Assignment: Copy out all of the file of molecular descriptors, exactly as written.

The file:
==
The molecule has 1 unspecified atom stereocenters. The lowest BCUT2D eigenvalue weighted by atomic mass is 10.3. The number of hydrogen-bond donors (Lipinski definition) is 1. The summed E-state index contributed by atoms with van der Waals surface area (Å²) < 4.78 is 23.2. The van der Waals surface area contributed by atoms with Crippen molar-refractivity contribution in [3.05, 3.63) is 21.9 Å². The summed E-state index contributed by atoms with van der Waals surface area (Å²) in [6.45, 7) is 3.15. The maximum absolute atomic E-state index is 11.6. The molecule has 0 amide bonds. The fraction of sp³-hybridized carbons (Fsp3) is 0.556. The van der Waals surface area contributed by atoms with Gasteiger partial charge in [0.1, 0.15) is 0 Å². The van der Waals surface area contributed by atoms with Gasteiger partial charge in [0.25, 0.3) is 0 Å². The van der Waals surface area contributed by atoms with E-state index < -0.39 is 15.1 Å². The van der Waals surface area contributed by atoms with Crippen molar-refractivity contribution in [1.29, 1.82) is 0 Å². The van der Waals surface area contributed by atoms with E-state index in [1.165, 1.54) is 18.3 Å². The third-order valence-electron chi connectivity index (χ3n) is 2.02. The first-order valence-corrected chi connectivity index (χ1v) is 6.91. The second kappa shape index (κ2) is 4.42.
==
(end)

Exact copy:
The molecule has 1 unspecified atom stereocenters. The lowest BCUT2D eigenvalue weighted by atomic mass is 10.3. The number of hydrogen-bond donors (Lipinski definition) is 1. The summed E-state index contributed by atoms with van der Waals surface area (Å²) < 4.78 is 23.2. The van der Waals surface area contributed by atoms with Crippen molar-refractivity contribution in [3.05, 3.63) is 21.9 Å². The summed E-state index contributed by atoms with van der Waals surface area (Å²) in [6.45, 7) is 3.15. The maximum absolute atomic E-state index is 11.6. The molecule has 0 amide bonds. The fraction of sp³-hybridized carbons (Fsp3) is 0.556. The van der Waals surface area contributed by atoms with Gasteiger partial charge in [0.1, 0.15) is 0 Å². The van der Waals surface area contributed by atoms with Gasteiger partial charge in [0.25, 0.3) is 0 Å². The van der Waals surface area contributed by atoms with E-state index < -0.39 is 15.1 Å². The van der Waals surface area contributed by atoms with Crippen molar-refractivity contribution in [1.29, 1.82) is 0 Å². The van der Waals surface area contributed by atoms with E-state index in [1.165, 1.54) is 18.3 Å². The third-order valence-electron chi connectivity index (χ3n) is 2.02. The first-order valence-corrected chi connectivity index (χ1v) is 6.91. The second kappa shape index (κ2) is 4.42.